Dinosaur eggs center of controversy
An oviraptor specimen at the American Museum of Natural History in New York shows the wings of the birdlike dinosaur and its clutch of eggs to the right. Oviraptor fossils have been found only in Mongolia, which is cracking down on fossil exports.
A New Mexico businessman is at the center of a yearlong federal investigation into the theft of fossil dinosaur eggs from Mongolia, a nascent republic bigger than Texas wedged between Russia and China.
The nation is rich in fossils and has brought increased pressure on the United States for aid in halting the flow of cultural treasures across its borders. The new cooperation has already yielded high-profile prosecutions in Montana and New York.
The Homeland Security Investigations probe of Touchstone Galleries, headquartered at the Sandia Park home of owner Joseph Wilhelm, began with a citizen tip in 2013 about the source of items for sale at an Arizona store.
Whole dinosaur eggs preserved in the reddish-brown sandstone where they were first laid were available.
The dinosaur is an oviraptor, a birdlike, feathered, flightless creature that lived 75 million to 90 million years ago – the late Cretaceous period – in what is now the Gobi Desert in southern Mongolia.
The nesting dinosaur was named by the paleontologist who discovered remains in 1924 – “ovi” for eggs and “raptor” for thief – thinking then that the dinosaur had stolen eggs from another species. The 1990s discovery of an oviraptor protecting a brood of eggs at the time of its death altered that view, and some stunning fossil remains have been discovered in the last two decades.
Homeland Security Investigations, which looks into customs-related breaches of law, is continuing its investigation. No criminal charges have been filed, nor have any civil forfeiture proceedings been initiated.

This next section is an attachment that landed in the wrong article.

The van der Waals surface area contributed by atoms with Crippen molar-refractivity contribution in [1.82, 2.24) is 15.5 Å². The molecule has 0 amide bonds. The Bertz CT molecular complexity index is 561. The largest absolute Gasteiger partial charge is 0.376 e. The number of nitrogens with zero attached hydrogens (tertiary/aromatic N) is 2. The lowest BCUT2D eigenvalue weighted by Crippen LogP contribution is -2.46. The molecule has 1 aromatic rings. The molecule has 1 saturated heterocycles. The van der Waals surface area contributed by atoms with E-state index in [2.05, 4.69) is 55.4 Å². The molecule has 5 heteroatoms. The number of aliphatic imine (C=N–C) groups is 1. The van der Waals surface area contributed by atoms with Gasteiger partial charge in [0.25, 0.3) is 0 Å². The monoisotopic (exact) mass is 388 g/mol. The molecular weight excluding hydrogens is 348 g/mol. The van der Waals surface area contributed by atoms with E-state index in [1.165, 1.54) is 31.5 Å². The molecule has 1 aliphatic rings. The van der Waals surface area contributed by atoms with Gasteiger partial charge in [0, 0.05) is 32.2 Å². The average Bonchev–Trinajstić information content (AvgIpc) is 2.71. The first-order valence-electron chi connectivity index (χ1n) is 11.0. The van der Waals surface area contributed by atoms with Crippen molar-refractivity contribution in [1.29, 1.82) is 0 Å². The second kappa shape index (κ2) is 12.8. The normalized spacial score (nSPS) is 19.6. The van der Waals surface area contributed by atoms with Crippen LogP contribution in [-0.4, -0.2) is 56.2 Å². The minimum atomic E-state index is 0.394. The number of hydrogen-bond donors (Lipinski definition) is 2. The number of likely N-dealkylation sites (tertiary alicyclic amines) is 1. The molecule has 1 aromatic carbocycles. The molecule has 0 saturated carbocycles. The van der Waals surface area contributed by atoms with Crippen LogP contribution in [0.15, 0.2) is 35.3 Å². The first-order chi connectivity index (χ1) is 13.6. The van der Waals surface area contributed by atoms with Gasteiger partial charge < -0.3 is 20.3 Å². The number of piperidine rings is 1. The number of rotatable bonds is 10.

Wilhelm said he believes HSI is conducting “a wide-ranging investigation of the Asian fossil trade.”
“My interpretation is we’re one of many stops and they’re still developing what they’re going to try to do,” he said earlier this month.
“I still believe what I was doing was legal.”
In October, 14 months after starting out to see if import/export laws had been violated, federal agents searched Touchstone Galleries in Taos, Santa Fe and Cedar Crest, and Wilhelm’s home in Sandia Park. The galleries sell gems, minerals and jewelry, as well as fossil specimens ranging from ammonites and trilobites up to a mounted cave bear skeleton.
Agents took primarily business records on computers, copied them and returned them to Wilhelm.
HSI authority comes from statutes dealing with stolen goods – smuggling prohibited items into or out of the U.S., selling stolen goods, conspiracy and money laundering. A section of the U.S. criminal code makes it a crime to fraudulently or knowingly buy or sell merchandise that has entered the country illegally.
According to HSI agent John Koski’s 50-plus page affidavit, the ban on sale of culturally significant objects was codified in the constitution of Mongolia in 1924. Mongolian President Tsakhiagiin Elbegdorj provided a translated copy to the United States to bolster his nation’s increasing pressure on the U.S. to enforce those laws.
Wilhelm said the search warrant affidavits provide “the only place in North America that I’m aware of that that law has been translated into English.